As an example of what the genre is capable of, a look at what's out there, what's been made in the past and by different cultures, it's worth watching. But if anyone is even remotely uncertain about watching it I'd say skip it, because it is truly a niche film, and incredibly disturbing.
Ex Machina (2015)
A.I. Artificial Intelligence (2001)
I end up watching a lot of movies and TV at my job, though I don't get to pick them, usually my boss has pretty decent taste. Well, most movies are pretty good if you're getting paid while you watch them huh? :D
The NeverEnding Story (1984)
I hadn't seen this since I was a kid because the gigantic wolf scared me so darn much, and I was so sad about the swamp scene, that it just left 8 year old me too raw and emotional to watch over again. Now of course it's a whirlwind, every scene whether funny or sad or scary goes by in the blink of an eye and it doesn't have quite the same emotional impact. I am also not very fond of "chosen one" tropes so that seemed a little trite- but honestly I love the idea of The NeverEnding Story, that we're all part of it because it's our story too. It's very uplifting. The visuals of this movie still hold up after all these years and the dialogue is a lot of fun.
(pictured above: childhood trauma)
Back to the Future (1985)
The hype for this movie is insane and though I feel like I'd seen it once before a long time ago, when I watched this again I didn't recognize pretty much any of it.
I will give it to the ultra-fans, this is a pretty great movie. It's well paced, funny, pretty intense in some parts, it looks great. I was kind of neutral on it before, but now I think I'd go so far as to say it's actually pretty good. I still gotta watch the next two, though.
The Marvelous Mrs. Maisel (2017)
Season 2 has been a lot less focused and you can feel the lack of forward momentum in most episodes. A lil more meandering, a little slower. But the dialogue is still hilarious, the set and costume design is still beautiful and colorful, and I still enjoy the characters... except Joel, who really doesn't even need to be in the show anymore, and while his parents banter is quite funny, his presence is less and less compelling every episode. Otherwise, still a stellar show even without the full force that season 1 had. Funny and highly recommended.
Back to the Future Part II (1989)
Back to the Future Part III (1990)
White Christmas (1954)
Future Man (2017)
Little Monsters (1989)
The Lego Movie (2014)
~~~~~~~~~~~All the rest!
Bird Box (2018)
More drama than horror, less intense than The Happening, you can usually tell what's about to happen next, but it doesn't pretend to be more clever than it is. It is some of the best speculative fiction I've seen in a bit, taking a "What if?" scenario and really running with it, feeling out the corners, and taking the time to give us characters who we can enjoy and root for and cry for. Sandra Bullock did a good job and Trevante Rhodes and his stunningly white, perfect teeth where also good.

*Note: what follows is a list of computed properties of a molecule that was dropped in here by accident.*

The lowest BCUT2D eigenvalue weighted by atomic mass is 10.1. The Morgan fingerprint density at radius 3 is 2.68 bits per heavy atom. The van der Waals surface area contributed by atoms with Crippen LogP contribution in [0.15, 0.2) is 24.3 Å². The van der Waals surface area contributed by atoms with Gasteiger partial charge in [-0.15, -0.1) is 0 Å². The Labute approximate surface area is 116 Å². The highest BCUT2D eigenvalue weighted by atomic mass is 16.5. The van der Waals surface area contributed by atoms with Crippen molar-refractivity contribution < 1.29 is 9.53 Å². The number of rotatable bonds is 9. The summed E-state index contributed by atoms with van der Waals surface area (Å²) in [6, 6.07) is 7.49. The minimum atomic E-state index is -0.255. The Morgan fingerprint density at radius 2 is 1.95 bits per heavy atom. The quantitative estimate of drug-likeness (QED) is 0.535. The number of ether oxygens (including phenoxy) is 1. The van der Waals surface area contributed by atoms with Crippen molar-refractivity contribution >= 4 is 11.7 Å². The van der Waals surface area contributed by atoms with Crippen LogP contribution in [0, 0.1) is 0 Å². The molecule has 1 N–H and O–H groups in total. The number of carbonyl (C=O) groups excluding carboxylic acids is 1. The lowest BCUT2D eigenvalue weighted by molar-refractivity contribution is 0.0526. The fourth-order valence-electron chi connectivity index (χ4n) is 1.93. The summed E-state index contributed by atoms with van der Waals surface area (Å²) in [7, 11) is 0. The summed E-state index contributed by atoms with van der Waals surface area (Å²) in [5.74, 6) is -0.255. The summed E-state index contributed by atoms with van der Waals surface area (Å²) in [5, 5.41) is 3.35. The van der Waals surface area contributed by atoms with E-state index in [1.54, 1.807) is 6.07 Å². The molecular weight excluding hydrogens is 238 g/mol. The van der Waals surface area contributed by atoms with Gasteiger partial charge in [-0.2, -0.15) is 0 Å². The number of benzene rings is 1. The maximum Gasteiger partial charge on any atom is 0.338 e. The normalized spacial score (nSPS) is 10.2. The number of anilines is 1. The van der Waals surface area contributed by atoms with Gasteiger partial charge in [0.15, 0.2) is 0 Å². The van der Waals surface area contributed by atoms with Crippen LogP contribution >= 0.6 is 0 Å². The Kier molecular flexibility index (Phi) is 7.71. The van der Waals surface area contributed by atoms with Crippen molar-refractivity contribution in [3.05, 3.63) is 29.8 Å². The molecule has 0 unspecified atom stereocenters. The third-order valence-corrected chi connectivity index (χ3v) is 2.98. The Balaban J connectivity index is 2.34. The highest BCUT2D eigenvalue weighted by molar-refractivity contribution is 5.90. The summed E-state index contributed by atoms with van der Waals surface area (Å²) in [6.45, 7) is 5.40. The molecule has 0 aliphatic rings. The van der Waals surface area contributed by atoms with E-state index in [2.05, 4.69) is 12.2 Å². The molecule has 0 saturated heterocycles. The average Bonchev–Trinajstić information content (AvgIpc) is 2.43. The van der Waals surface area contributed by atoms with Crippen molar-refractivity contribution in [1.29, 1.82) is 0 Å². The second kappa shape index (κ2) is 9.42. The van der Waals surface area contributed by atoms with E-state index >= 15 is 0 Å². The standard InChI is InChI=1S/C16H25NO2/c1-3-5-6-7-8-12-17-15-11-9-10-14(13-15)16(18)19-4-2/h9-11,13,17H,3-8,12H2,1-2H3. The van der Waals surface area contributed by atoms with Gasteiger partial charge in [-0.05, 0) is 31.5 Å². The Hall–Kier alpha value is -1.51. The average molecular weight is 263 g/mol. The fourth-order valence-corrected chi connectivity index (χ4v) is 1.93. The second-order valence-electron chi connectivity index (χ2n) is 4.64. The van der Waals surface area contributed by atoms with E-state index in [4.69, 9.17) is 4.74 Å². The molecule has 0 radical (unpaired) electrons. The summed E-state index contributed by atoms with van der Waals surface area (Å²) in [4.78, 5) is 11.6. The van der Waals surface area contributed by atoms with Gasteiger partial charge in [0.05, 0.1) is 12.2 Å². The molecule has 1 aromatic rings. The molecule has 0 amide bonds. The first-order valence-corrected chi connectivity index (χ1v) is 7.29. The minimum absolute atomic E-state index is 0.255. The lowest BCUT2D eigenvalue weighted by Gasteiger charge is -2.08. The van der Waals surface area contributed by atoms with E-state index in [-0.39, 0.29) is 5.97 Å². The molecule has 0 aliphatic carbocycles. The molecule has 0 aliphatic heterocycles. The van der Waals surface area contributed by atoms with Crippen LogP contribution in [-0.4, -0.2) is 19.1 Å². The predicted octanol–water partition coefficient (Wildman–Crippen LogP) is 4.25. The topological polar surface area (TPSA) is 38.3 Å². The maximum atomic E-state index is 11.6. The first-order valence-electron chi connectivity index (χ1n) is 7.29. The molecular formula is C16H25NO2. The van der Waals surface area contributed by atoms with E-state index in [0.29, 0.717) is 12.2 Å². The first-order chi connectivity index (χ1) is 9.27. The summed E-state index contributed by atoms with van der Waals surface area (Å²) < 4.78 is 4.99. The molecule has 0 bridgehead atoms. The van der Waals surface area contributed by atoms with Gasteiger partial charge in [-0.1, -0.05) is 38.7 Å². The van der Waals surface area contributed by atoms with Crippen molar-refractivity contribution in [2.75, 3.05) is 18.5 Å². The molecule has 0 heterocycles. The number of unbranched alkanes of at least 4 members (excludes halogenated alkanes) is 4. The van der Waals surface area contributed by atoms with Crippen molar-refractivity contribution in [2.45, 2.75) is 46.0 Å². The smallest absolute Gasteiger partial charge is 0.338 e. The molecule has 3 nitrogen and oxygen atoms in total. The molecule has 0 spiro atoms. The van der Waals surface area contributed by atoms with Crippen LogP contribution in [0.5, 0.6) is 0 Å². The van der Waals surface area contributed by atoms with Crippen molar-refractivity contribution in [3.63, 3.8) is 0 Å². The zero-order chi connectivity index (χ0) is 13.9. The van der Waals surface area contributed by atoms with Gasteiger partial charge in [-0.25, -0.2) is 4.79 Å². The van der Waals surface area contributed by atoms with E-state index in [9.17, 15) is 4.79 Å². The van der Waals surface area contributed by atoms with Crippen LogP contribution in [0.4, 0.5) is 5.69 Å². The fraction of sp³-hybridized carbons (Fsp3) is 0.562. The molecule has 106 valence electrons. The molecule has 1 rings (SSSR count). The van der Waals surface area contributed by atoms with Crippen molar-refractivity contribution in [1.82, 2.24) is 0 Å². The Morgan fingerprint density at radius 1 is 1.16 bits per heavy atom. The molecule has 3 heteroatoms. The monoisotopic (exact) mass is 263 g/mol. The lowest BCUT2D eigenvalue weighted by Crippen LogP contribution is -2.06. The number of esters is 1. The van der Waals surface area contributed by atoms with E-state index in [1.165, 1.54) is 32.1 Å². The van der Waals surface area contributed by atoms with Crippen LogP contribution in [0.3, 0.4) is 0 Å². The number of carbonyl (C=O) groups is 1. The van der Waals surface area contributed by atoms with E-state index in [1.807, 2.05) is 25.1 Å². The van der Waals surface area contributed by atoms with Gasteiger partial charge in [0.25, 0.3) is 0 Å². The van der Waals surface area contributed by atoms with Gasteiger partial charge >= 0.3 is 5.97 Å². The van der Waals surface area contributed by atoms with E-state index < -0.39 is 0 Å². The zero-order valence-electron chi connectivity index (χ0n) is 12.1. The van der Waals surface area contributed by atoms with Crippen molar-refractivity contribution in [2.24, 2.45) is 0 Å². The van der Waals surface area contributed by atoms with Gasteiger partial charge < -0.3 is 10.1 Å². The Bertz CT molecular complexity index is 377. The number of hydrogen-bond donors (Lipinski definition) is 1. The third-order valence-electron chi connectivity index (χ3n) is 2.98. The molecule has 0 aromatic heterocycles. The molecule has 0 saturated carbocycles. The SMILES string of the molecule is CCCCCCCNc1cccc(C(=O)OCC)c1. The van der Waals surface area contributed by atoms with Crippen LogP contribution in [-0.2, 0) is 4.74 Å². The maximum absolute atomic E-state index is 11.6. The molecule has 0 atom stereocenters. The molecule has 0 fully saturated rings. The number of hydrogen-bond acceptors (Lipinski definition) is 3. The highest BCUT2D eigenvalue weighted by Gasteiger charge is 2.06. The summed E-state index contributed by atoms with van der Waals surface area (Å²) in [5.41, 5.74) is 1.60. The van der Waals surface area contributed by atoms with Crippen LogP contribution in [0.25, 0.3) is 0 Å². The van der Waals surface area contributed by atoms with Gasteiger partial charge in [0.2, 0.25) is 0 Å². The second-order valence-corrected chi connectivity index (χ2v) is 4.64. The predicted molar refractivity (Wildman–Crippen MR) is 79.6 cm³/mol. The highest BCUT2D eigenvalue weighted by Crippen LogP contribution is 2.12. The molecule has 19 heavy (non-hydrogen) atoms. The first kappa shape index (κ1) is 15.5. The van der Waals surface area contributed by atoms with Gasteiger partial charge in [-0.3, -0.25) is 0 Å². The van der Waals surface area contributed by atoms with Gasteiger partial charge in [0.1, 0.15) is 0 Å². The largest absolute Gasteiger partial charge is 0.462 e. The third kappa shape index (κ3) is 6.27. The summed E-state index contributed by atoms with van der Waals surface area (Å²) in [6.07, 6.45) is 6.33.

I'm hopeful the next few years give us more interesting horror films like this one.
Fewer birds in boxes than I expected. But it was cool.
The Little Hours (2017)
Went into it with cautious optimism and you know what, it was pretty damn funny. The comedy was right up my alley. It could have been mean-spirited and "raunchy" but it was actually pretty cute, and I laughed quite a bit. The cinematography was spot on, beautiful and hilarious. I'd watch it again and recommend it to anyone who is not going to be upset by religious figures being the main focus. I'll reiterate it wasn't mean-spirited, religion itself never came under fire, so I hope it's something a good amount of people can enjoy.
Stargate SG-1 (1997)
What's life without a scifi serial beginning with the word star? My girlfriend and I started from episode 1 and it's been extremely fun so far. The show has a lot of typical 90's nonsense and typical scifi nonsense in the first season and we've been having a lot of fun watching and discussing episodes over dinner.
I've been wanting to watch Hero for a long time, and I was very happy to see it pop up on Netflix. Truly beautiful. The story could have been nothing and I still would have liked it. But the story was interesting, fun to watch unfold, and had plenty of food for thought. That paired with beautiful choreography, it was a real treat to watch. A classic!
Random docu to have on while I did some chores one day. I am not sure how much it resonated with me personally, but in general I do like learning about odd, quirky, or unusual artists, people with vision or presence or otherwise interesting. And I enjoyed seeing his progression through the years, as history happened around him and how he interacted with events and how they changed him. I was expecting something meh but I liked hearing about the strange narrative of this man's life. He seems like a character someone might dream up for a fantasy novel. Odd, headstrong, passionate, problematic at times, practically his entire body of artwork destroyed, ends up alone in California with kooky, unscientific ideas about the origins of the human race... he could be my next Dungeons and Dragons character.
The Duchess (2008)